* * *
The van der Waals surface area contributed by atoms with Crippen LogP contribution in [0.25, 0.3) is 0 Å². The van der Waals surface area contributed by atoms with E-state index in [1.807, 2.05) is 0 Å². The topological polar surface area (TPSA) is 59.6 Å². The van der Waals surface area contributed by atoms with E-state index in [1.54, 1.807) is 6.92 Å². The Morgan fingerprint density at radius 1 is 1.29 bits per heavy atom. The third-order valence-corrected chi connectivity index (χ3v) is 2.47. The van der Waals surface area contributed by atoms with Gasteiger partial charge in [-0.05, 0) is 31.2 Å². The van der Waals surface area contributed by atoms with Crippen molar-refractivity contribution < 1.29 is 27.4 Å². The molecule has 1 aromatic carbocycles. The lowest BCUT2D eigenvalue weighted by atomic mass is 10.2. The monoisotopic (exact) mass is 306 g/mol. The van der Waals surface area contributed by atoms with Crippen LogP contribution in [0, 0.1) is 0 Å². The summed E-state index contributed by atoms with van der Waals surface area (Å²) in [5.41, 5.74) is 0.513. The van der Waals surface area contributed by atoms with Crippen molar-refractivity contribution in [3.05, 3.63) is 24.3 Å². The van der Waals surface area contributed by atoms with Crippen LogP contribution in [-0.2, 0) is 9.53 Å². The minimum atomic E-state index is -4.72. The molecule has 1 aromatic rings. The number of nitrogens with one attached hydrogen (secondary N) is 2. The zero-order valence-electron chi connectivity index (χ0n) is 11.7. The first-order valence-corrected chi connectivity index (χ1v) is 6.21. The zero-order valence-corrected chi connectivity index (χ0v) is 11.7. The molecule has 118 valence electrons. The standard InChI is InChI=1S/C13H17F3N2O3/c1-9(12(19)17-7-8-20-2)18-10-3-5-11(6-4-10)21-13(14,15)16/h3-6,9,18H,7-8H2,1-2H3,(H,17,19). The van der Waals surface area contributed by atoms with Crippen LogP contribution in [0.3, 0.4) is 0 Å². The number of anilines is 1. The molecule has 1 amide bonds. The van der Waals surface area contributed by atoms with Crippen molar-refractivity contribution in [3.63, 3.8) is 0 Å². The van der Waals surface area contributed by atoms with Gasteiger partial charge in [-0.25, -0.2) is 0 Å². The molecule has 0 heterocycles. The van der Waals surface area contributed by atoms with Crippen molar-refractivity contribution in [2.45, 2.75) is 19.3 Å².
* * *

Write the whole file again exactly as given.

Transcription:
The van der Waals surface area contributed by atoms with Crippen LogP contribution in [0.25, 0.3) is 0 Å². The van der Waals surface area contributed by atoms with E-state index in [1.807, 2.05) is 0 Å². The topological polar surface area (TPSA) is 59.6 Å². The van der Waals surface area contributed by atoms with E-state index in [1.54, 1.807) is 6.92 Å². The Morgan fingerprint density at radius 1 is 1.29 bits per heavy atom. The third-order valence-corrected chi connectivity index (χ3v) is 2.47. The van der Waals surface area contributed by atoms with Gasteiger partial charge in [-0.05, 0) is 31.2 Å². The van der Waals surface area contributed by atoms with Crippen molar-refractivity contribution < 1.29 is 27.4 Å². The molecule has 1 aromatic carbocycles. The lowest BCUT2D eigenvalue weighted by atomic mass is 10.2. The monoisotopic (exact) mass is 306 g/mol. The van der Waals surface area contributed by atoms with Crippen LogP contribution in [0, 0.1) is 0 Å². The summed E-state index contributed by atoms with van der Waals surface area (Å²) in [5.41, 5.74) is 0.513. The van der Waals surface area contributed by atoms with Crippen molar-refractivity contribution in [3.05, 3.63) is 24.3 Å². The van der Waals surface area contributed by atoms with Crippen LogP contribution in [-0.2, 0) is 9.53 Å². The minimum atomic E-state index is -4.72. The molecule has 1 aromatic rings. The number of nitrogens with one attached hydrogen (secondary N) is 2. The zero-order valence-electron chi connectivity index (χ0n) is 11.7. The first-order valence-corrected chi connectivity index (χ1v) is 6.21. The zero-order valence-corrected chi connectivity index (χ0v) is 11.7. The molecule has 118 valence electrons. The standard InChI is InChI=1S/C13H17F3N2O3/c1-9(12(19)17-7-8-20-2)18-10-3-5-11(6-4-10)21-13(14,15)16/h3-6,9,18H,7-8H2,1-2H3,(H,17,19). The van der Waals surface area contributed by atoms with Crippen LogP contribution in [0.3, 0.4) is 0 Å². The number of anilines is 1. The molecule has 1 amide bonds. The van der Waals surface area contributed by atoms with Crippen molar-refractivity contribution in [3.63, 3.8) is 0 Å². The van der Waals surface area contributed by atoms with Gasteiger partial charge in [-0.25, -0.2) is 0 Å². The molecule has 0 heterocycles. The van der Waals surface area contributed by atoms with Crippen molar-refractivity contribution in [2.45, 2.75) is 19.3 Å².